Sold on Homebrew
I’m starting a new Rails project. I want to use Ruby 1.9.3 from the beginning to ease a future upgrade to Rails 4.0, which will require it. This presented a few issues I had to work through for my development and production environments.
Mac OS X ships with Ruby 1.8.7, but I’ve been using RVM to manage different Ruby versions in development and it’s worked fine. Debian is my preferred server distribution and the latest stable release includes Ruby 1.9.2-p0.
I’m not completely comfortable with using RVM in a production environment, and I don’t want to take on the work of installing my own Ruby entirely by hand, so this led me to look at rbenv, a lightweight alternative to RVM. It seems better suited for use in a production environment. I like to match development to production when possible so there are less things to remember, and so I switched to rbenv on my development machine, as well. Paired with ruby-build, it gives me the important features I used from RVM (I never made much use of gem sets).
It did not go well.
$ rbenv install 1.9.3-p0 $ RBENV_VERSION=1.9.3-p0 gem install bundler rails $ rbenv rehash $ RBENV_VERSION=1.9.3-p0 rails new app ... /Volumes/User/Steve/.rbenv/versions/1.9.3-p0/lib/ruby/1.9.1/net/http.rb:799: [BUG] Segmentation fault ruby 1.9.3p0 (2011-10-30 revision 33570) [x86_64-darwin11.3.0]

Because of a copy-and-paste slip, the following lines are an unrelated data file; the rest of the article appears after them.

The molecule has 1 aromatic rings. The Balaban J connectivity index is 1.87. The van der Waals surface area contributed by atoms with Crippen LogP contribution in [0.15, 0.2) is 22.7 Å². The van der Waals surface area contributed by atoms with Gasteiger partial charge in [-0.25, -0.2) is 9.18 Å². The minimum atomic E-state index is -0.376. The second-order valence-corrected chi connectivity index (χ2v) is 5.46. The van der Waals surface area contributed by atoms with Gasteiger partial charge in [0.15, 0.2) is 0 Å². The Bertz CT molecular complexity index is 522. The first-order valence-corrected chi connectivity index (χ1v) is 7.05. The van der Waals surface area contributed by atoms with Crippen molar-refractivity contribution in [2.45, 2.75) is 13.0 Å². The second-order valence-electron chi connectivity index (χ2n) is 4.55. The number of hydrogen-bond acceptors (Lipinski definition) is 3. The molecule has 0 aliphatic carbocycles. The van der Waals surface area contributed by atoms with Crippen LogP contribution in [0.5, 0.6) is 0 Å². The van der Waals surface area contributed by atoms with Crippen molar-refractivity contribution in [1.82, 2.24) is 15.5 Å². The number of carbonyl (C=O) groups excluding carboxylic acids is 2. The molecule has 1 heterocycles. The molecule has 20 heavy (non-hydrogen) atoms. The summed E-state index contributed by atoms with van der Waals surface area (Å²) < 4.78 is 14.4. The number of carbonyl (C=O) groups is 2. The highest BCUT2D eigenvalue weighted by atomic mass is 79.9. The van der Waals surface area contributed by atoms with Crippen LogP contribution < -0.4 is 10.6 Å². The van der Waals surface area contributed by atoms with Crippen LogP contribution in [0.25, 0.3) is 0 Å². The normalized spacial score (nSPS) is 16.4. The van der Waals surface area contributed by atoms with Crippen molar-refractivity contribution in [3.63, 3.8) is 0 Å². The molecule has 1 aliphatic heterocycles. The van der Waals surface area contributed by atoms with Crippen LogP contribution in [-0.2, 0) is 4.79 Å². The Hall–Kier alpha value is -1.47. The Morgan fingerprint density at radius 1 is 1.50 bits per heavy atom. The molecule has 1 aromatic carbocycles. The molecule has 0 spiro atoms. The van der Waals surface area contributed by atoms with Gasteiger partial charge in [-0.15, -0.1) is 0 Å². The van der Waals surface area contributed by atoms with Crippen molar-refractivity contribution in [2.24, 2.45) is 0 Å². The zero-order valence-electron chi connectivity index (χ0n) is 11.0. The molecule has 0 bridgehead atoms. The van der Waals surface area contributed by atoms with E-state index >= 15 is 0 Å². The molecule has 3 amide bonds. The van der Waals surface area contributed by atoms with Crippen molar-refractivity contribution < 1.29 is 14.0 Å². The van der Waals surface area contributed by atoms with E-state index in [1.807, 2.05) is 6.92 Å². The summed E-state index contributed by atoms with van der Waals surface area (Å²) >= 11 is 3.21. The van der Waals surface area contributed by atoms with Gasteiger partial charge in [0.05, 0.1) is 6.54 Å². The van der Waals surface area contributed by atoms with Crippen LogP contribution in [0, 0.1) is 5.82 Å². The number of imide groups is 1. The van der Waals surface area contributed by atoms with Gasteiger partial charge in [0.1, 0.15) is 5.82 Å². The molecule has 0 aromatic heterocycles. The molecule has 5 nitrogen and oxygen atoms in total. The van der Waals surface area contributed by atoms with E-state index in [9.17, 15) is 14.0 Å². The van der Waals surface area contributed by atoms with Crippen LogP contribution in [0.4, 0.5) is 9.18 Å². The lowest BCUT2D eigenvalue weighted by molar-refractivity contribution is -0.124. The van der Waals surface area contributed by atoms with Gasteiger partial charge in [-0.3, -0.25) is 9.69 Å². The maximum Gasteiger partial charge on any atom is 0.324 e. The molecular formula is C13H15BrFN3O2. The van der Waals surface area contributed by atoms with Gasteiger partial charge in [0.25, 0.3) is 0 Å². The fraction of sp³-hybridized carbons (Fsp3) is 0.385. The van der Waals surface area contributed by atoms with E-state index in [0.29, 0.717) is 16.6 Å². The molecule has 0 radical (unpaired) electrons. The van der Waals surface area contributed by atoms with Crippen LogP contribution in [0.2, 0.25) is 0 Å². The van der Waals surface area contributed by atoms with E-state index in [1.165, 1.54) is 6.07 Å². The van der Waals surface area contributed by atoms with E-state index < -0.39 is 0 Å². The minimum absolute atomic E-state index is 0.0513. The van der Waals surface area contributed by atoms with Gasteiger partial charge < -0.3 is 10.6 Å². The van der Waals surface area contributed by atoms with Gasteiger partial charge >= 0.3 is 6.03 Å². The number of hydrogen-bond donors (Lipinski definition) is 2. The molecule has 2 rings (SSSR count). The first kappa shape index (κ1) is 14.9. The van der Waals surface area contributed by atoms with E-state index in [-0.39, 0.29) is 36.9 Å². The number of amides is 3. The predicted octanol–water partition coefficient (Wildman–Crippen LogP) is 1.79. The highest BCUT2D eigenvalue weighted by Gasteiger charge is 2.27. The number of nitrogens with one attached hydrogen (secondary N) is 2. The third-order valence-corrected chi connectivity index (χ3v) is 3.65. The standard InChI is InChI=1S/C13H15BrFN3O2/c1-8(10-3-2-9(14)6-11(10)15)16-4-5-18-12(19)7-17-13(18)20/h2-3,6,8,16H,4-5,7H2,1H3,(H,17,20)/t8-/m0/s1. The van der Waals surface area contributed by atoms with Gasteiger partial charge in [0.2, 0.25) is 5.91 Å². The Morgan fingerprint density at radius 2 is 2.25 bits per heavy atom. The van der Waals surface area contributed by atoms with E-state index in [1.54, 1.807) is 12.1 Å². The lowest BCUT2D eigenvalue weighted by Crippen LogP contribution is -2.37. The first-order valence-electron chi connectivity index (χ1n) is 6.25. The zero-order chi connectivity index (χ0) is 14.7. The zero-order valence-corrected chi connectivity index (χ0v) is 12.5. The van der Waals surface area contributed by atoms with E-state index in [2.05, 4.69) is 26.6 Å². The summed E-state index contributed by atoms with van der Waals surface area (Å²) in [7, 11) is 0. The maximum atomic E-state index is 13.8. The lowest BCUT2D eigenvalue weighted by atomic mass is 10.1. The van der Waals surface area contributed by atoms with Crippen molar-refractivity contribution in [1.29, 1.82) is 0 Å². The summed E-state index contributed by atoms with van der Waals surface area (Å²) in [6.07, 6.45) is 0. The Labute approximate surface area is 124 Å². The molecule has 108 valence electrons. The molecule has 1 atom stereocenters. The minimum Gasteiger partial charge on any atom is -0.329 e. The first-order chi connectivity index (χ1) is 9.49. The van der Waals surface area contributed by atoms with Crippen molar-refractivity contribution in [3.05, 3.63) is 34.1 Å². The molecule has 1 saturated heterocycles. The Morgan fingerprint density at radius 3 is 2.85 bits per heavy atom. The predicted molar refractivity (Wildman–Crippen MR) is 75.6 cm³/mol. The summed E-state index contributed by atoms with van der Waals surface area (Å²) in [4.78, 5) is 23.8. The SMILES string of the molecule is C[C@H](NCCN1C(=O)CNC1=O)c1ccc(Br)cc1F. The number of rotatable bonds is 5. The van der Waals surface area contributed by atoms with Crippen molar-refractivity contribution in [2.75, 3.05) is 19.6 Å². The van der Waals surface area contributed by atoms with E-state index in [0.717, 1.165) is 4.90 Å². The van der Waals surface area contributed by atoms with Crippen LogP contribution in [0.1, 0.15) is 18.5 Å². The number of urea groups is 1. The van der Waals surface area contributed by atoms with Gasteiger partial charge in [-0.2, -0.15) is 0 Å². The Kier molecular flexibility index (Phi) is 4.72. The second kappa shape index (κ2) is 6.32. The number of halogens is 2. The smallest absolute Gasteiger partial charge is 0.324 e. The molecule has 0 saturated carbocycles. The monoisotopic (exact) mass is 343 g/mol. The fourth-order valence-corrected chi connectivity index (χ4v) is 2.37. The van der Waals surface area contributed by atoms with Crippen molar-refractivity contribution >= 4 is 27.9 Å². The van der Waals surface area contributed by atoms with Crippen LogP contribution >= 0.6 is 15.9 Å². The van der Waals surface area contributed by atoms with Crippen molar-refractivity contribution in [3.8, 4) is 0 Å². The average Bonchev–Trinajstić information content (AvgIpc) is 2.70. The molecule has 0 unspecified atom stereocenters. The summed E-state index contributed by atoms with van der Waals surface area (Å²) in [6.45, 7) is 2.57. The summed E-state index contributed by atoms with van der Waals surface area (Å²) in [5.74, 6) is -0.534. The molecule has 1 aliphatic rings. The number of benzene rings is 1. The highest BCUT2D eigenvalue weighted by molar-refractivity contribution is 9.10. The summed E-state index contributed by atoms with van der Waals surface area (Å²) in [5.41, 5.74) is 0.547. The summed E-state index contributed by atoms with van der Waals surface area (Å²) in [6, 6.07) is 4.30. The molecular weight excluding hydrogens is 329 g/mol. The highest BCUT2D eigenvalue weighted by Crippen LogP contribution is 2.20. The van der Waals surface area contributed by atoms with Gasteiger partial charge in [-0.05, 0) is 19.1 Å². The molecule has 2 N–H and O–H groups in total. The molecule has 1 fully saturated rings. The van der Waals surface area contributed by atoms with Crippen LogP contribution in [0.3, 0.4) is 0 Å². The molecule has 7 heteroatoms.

Searching for solutions led me to suspect that this is due to a library version mismatch between the compiled Ruby and a gem. MacPorts can make this more common, because unlike Homebrew, it imposes strict control over dependencies and will install a new version of something (e.g., OpenSSL) even if Mac OS X ships with an older one that would work fine.
Rather than track down the problem library, then figure out how to ask rbenv to link with a different version of it, I decided to try Homebrew.
It worked flawlessly. The error when creating a new Rails project is gone.
What really sealed the deal for me came next. I like PostgreSQL, partly because it supports additional data types that can be very useful. One example is cube, which is used by the earthdistance extension to store locations and do fast proximity searches. On MacPorts, installing those “contrib” extensions is a manual, clunky process. On Homebrew, all the contrib extensions are already compiled and available.